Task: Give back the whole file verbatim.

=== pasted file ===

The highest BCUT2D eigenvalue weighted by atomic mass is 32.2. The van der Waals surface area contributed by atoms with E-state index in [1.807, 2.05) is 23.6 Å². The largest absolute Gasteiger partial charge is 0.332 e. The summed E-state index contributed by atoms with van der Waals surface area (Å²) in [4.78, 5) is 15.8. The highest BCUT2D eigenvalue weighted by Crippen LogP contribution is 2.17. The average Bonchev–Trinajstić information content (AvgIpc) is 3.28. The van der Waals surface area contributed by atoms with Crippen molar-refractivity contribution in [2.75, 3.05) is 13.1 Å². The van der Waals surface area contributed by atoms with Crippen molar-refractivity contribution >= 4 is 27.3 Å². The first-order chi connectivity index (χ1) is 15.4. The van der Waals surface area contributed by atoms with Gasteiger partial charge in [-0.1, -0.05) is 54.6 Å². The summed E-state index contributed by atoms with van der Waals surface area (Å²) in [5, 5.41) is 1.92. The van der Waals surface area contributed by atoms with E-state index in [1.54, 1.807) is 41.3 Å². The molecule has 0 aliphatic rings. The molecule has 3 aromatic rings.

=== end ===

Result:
The highest BCUT2D eigenvalue weighted by atomic mass is 32.2. The van der Waals surface area contributed by atoms with E-state index in [1.807, 2.05) is 23.6 Å². The largest absolute Gasteiger partial charge is 0.332 e. The summed E-state index contributed by atoms with van der Waals surface area (Å²) in [4.78, 5) is 15.8. The highest BCUT2D eigenvalue weighted by Crippen LogP contribution is 2.17. The average Bonchev–Trinajstić information content (AvgIpc) is 3.28. The van der Waals surface area contributed by atoms with Crippen molar-refractivity contribution in [2.75, 3.05) is 13.1 Å². The van der Waals surface area contributed by atoms with Crippen molar-refractivity contribution >= 4 is 27.3 Å². The first-order chi connectivity index (χ1) is 15.4. The van der Waals surface area contributed by atoms with Gasteiger partial charge in [-0.1, -0.05) is 54.6 Å². The summed E-state index contributed by atoms with van der Waals surface area (Å²) in [5, 5.41) is 1.92. The van der Waals surface area contributed by atoms with E-state index in [1.54, 1.807) is 41.3 Å². The molecule has 0 aliphatic rings. The molecule has 3 aromatic rings.